I am an Oncology nurse that has dealt with a lot of sorrow, tragedy, and death. Never being faced with the challenge of death or illness personally I was numb to the actual draining emotions that my patients and their family members experience every day. But after my experience of being in the NICU with my son for 70 days I look at life and love with different eyes.
I was at 27 weeks pregnant when I was at work with what I thought was the perfect pregnancy. I use to comment to my mom and husband how easy it was to actually be pregnant. I was changing leg dressing on a patient that was critically ill and in a lot pain. With one quick motion of lifting his leg I caused him a shot of pain that made him reflex and kick me right in the stomach. I instantly felt a rip with a rush of blood saturating my scrubs. I dropped the patients leg and ran out of the room. With seeing the horror of the other nurses and them asking me what happened I burst into tears and immediately drove myself to Magee Women's Hospital where I was to deliver my son 3 month later.
When I had gotten to the hospital I was placed in triage where they did an ultra sound of my abdomen that showed the baby was still alive, but that I had a partial placental abruption. I was sent to ICU to be monitored. There several doctors came in and out of my room explaining the severity of my situation and the extreme risk of having a premie at 27 weeks. They insisted that I try to hold off delivery as much as possible and give the baby a chance to grow while receiving medications like steroids, surfactan, and magnesium to help speed up the growth of the baby's lungs. Shortly after the partial placental abruption occurred I began to have contractions and for seven days I continued to have them. They were unable to given me anything for pain because the way of knowing the difference between a full and partial placental abruption is the immediate relief in pain and end contractions and that would place my baby in a life threatening situations. At the start of my 28 weeks gestation while watching the Ellen show I felt my contraction worsen than they had in the last 7 days. I called out to the nurse only for her to discover that my son was crowning. My son was delivered that hour at 28 weeks gestation.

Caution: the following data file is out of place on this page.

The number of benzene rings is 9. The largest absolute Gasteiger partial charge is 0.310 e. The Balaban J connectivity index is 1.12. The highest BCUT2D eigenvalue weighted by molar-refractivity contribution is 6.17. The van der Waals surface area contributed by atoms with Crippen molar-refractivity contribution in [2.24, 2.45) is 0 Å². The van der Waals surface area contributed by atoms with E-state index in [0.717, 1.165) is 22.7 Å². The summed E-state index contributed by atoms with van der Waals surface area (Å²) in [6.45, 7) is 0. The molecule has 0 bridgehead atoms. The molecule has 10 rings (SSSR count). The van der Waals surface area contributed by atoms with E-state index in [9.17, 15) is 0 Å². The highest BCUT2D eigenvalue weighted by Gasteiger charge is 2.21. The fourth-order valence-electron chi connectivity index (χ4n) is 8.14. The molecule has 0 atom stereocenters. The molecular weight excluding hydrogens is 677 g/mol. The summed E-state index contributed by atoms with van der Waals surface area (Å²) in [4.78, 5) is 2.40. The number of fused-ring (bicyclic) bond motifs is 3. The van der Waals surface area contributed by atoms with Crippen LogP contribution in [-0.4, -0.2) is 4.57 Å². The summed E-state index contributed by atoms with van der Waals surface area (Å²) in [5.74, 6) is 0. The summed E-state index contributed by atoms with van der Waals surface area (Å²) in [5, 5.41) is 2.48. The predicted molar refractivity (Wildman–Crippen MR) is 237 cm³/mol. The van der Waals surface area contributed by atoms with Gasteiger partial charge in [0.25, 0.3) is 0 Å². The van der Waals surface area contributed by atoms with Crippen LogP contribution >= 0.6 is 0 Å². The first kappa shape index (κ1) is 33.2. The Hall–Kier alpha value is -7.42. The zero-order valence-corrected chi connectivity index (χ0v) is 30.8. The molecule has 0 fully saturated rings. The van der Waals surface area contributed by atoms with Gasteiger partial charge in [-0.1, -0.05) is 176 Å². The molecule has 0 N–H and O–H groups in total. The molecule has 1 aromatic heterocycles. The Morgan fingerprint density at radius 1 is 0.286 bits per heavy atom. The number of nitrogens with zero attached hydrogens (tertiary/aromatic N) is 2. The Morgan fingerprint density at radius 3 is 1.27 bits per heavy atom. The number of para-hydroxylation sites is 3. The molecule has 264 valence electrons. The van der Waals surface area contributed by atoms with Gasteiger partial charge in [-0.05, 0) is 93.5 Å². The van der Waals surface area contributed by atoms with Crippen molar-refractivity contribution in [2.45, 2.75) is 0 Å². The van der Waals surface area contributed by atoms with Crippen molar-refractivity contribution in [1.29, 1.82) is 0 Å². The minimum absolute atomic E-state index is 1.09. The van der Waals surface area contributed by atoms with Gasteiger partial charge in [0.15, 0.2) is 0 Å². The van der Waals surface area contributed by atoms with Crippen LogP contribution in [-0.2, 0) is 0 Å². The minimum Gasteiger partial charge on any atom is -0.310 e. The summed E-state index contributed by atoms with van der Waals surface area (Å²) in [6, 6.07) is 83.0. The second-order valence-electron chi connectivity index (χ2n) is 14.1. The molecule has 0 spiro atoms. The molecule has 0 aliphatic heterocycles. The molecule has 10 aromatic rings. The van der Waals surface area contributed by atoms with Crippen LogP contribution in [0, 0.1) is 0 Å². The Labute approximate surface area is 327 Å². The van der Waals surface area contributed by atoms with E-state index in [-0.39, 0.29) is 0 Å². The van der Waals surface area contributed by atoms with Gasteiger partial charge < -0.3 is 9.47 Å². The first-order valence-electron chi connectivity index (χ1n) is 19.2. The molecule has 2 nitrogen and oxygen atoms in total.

Immediately he was whisked down to the NICU where he began his battle for 70 days. While in the NICU I was tortured with the alarms of "B's and A's" for much of his stay as his brain struggled to remember how to breath at a time he was not suppose to. And we were met with many moment of one step forward and three steps back. Through the whole ordeal Anthony was bagged and revived twice before my eyes. I have done it to patients so many times in my career but seeing it being done to my son and knowing what thin line he was walking on still leaves me sick to my stomach today. We found victories in small things like growth, and celebrated milestones like actually being able to eat. Through this experience I am able to appreciate the MIRACLE that I have been given. And I know what it means love until it hurts. Because nothing hurts more than watching the one thing you love the most fight.